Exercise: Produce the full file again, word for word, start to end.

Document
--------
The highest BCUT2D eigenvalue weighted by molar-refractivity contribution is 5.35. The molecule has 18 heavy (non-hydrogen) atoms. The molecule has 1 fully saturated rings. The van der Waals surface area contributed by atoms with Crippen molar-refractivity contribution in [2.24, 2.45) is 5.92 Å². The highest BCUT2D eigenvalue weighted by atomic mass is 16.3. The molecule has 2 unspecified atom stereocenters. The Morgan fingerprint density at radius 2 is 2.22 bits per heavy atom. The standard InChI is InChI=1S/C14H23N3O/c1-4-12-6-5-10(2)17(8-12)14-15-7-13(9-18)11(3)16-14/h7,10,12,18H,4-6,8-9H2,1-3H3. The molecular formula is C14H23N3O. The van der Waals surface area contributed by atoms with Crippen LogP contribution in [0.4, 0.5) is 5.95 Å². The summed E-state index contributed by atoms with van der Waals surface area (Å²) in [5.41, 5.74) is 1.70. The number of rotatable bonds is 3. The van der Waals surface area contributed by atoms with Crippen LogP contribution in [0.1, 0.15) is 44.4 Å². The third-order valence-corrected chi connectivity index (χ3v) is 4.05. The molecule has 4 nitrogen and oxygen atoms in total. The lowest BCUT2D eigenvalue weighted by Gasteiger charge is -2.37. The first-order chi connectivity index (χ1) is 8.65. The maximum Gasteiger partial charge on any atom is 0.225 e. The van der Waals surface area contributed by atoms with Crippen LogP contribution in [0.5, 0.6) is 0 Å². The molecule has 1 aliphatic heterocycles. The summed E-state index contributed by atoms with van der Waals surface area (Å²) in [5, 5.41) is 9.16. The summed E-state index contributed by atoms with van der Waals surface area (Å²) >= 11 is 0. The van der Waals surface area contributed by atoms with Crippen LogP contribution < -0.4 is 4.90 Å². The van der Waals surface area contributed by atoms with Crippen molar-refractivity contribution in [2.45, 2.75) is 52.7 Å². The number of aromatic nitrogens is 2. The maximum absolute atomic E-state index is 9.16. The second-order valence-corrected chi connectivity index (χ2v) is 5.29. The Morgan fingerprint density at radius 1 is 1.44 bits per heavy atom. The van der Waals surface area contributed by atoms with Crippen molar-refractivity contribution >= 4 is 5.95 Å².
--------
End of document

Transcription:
The highest BCUT2D eigenvalue weighted by molar-refractivity contribution is 5.35. The molecule has 18 heavy (non-hydrogen) atoms. The molecule has 1 fully saturated rings. The van der Waals surface area contributed by atoms with Crippen molar-refractivity contribution in [2.24, 2.45) is 5.92 Å². The highest BCUT2D eigenvalue weighted by atomic mass is 16.3. The molecule has 2 unspecified atom stereocenters. The Morgan fingerprint density at radius 2 is 2.22 bits per heavy atom. The standard InChI is InChI=1S/C14H23N3O/c1-4-12-6-5-10(2)17(8-12)14-15-7-13(9-18)11(3)16-14/h7,10,12,18H,4-6,8-9H2,1-3H3. The molecular formula is C14H23N3O. The van der Waals surface area contributed by atoms with Crippen LogP contribution in [0.4, 0.5) is 5.95 Å². The summed E-state index contributed by atoms with van der Waals surface area (Å²) in [5.41, 5.74) is 1.70. The number of rotatable bonds is 3. The van der Waals surface area contributed by atoms with Crippen LogP contribution in [0.1, 0.15) is 44.4 Å². The third-order valence-corrected chi connectivity index (χ3v) is 4.05. The molecule has 4 nitrogen and oxygen atoms in total. The lowest BCUT2D eigenvalue weighted by Gasteiger charge is -2.37. The first-order chi connectivity index (χ1) is 8.65. The maximum Gasteiger partial charge on any atom is 0.225 e. The van der Waals surface area contributed by atoms with Crippen LogP contribution in [0.5, 0.6) is 0 Å². The molecule has 1 aliphatic heterocycles. The summed E-state index contributed by atoms with van der Waals surface area (Å²) in [5, 5.41) is 9.16. The summed E-state index contributed by atoms with van der Waals surface area (Å²) >= 11 is 0. The van der Waals surface area contributed by atoms with Crippen LogP contribution < -0.4 is 4.90 Å². The van der Waals surface area contributed by atoms with Crippen molar-refractivity contribution in [2.45, 2.75) is 52.7 Å². The number of aromatic nitrogens is 2. The maximum absolute atomic E-state index is 9.16. The second-order valence-corrected chi connectivity index (χ2v) is 5.29. The Morgan fingerprint density at radius 1 is 1.44 bits per heavy atom. The van der Waals surface area contributed by atoms with Crippen molar-refractivity contribution >= 4 is 5.95 Å².